These are a lightly sweet cookie in the old-fashioned Southern tea cake style. Pillowy and cakey with a simple glaze to sweeten things up. I love the burst of juicy berries this version has, and the poppy seeds add interest, and make them very pretty. By the way, they were a big hit at the event.

Blueberry Lemon Poppy Seed Cookies
Yields 24
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Ingredients
  1. 10 Tablespoons (1 ¼ sticks) unsalted butter
  2. 1 ¼ cups granulated sugar
  3. 2 eggs
  4. ¼ cup sour cream
  5. zest and juice of one lemon
  6. 1 teaspoon vanilla extract
  7. 1 ½ teaspoons poppy seeds
  8. 2 ½ cups all-purpose flour
  9. 1 teaspoon baking powder
  10. ¼ teaspoon kosher salt
  11. 1 cup fresh blueberries
  12. 1 cup confectioners’ sugar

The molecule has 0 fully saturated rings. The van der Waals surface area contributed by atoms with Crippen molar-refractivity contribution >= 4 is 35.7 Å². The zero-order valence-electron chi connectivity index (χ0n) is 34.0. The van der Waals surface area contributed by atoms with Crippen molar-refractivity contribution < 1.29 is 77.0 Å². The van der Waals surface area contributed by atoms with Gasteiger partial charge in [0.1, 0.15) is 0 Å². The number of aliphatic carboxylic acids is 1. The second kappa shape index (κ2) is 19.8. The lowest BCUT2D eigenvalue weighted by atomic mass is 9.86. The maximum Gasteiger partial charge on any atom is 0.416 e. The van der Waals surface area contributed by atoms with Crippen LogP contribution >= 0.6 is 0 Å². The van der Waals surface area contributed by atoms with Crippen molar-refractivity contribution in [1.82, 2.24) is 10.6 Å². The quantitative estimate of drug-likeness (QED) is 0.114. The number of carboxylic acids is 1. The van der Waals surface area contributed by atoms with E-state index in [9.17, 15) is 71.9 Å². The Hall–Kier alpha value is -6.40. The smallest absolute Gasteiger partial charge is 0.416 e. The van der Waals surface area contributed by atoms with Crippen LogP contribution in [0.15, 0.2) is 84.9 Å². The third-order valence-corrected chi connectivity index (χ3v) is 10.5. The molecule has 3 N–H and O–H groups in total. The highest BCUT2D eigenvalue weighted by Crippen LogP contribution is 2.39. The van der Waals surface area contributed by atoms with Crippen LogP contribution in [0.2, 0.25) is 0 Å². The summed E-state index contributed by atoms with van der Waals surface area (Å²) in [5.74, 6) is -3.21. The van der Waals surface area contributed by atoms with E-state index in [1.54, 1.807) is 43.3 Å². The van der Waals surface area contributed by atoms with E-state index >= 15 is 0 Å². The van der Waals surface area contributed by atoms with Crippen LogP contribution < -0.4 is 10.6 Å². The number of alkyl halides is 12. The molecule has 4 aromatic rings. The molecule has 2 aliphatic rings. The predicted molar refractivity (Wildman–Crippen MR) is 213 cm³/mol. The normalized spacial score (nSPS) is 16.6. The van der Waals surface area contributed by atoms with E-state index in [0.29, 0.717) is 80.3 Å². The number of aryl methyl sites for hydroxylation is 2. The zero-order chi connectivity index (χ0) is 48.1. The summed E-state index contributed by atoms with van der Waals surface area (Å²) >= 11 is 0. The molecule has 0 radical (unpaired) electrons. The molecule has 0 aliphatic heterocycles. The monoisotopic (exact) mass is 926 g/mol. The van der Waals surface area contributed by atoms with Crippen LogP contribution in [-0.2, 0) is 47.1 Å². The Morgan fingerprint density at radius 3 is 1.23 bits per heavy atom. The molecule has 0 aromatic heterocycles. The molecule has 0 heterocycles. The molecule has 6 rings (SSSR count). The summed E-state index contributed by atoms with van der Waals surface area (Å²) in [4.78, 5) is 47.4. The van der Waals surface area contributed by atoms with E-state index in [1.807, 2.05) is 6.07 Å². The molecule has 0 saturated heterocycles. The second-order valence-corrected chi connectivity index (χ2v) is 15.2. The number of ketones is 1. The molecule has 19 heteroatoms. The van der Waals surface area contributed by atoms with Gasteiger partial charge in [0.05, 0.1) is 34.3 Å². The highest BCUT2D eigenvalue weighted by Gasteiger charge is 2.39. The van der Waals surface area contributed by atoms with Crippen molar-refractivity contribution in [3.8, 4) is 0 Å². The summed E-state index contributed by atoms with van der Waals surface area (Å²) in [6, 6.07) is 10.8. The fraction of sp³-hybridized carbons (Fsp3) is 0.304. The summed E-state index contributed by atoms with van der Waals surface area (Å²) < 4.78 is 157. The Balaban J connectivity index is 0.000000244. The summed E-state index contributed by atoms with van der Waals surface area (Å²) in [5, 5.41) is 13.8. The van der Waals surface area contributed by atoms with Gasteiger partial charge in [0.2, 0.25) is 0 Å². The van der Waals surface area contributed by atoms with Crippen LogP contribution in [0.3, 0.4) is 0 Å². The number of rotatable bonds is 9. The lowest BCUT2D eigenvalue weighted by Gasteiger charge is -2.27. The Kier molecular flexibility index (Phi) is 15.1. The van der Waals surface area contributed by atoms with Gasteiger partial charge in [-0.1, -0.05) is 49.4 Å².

Instructions
  1. Preheat the oven to 350. Line 2 baking sheets with parchment paper.
  2. Beat the butter in the bowl of a stand mixer to break it up, then add the sugar and beat until light and fluffy. Add the eggs, one at a time, beating after each addition. Beat in the sour cream, most of the lemon zest (save a pinch for the glaze) and 2 Tablespoons lemon juice (save the rest for the glaze), vanilla and poppy seeds. Beat until smooth, scraping down the sides of the bowl. Beat in the flour, baking powder and salt until the batter is smooth and well combined and there are no dry ingredients visible in the bowl. Fold the blueberries into the batter with a spatula.
  3. Use a cookie scoop or large spoon to scoop mounds of dough an inch or so apart on the prepared baking sheets. Bake until firm and just lightly golden on the bottoms, about 15 minutes. Cool on the pan for a few minutes, the remove to a wire rack placed over paper to catch drips from the glaze. Cool completely.
  4. Whisk the confectioners’ sugar and a little lemon zest together with enough lemon juice to make a glaze you can drizzle over the cookies. If you don’t have enough lemon juice, add a touch of milk. You can add a pinch of poppy seed to the glaze as well if you’d like. Drizzle the tops of the cookies with the glaze and leave to set.